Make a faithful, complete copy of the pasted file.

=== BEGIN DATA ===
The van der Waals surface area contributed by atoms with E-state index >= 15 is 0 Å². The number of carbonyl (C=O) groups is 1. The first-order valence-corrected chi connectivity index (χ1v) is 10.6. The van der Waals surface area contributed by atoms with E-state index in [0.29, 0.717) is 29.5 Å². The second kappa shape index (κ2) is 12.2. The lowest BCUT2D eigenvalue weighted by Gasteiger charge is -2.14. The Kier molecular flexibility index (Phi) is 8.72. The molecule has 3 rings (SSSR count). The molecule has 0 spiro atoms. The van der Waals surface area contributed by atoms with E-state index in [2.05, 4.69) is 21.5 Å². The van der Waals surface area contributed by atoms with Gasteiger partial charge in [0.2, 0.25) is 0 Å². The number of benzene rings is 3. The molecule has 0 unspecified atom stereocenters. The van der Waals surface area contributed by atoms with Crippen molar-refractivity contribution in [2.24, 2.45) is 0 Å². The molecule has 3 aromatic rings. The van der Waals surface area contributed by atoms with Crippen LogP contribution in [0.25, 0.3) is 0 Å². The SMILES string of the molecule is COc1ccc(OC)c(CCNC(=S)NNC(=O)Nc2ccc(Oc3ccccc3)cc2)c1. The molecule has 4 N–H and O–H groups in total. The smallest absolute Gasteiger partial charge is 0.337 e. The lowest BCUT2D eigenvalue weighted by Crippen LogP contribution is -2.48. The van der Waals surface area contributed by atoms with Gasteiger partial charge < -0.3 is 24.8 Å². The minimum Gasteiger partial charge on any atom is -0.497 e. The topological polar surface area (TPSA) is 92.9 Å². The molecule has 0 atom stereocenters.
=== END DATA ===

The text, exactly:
The van der Waals surface area contributed by atoms with E-state index >= 15 is 0 Å². The number of carbonyl (C=O) groups is 1. The first-order valence-corrected chi connectivity index (χ1v) is 10.6. The van der Waals surface area contributed by atoms with E-state index in [0.29, 0.717) is 29.5 Å². The second kappa shape index (κ2) is 12.2. The lowest BCUT2D eigenvalue weighted by Gasteiger charge is -2.14. The Kier molecular flexibility index (Phi) is 8.72. The molecule has 3 rings (SSSR count). The molecule has 0 spiro atoms. The van der Waals surface area contributed by atoms with E-state index in [2.05, 4.69) is 21.5 Å². The van der Waals surface area contributed by atoms with Gasteiger partial charge in [0.2, 0.25) is 0 Å². The number of benzene rings is 3. The molecule has 0 unspecified atom stereocenters. The van der Waals surface area contributed by atoms with Crippen molar-refractivity contribution in [2.24, 2.45) is 0 Å². The molecule has 3 aromatic rings. The van der Waals surface area contributed by atoms with Crippen LogP contribution in [0.25, 0.3) is 0 Å². The SMILES string of the molecule is COc1ccc(OC)c(CCNC(=S)NNC(=O)Nc2ccc(Oc3ccccc3)cc2)c1. The molecule has 4 N–H and O–H groups in total. The smallest absolute Gasteiger partial charge is 0.337 e. The lowest BCUT2D eigenvalue weighted by Crippen LogP contribution is -2.48. The van der Waals surface area contributed by atoms with Gasteiger partial charge < -0.3 is 24.8 Å². The minimum Gasteiger partial charge on any atom is -0.497 e. The topological polar surface area (TPSA) is 92.9 Å². The molecule has 0 atom stereocenters.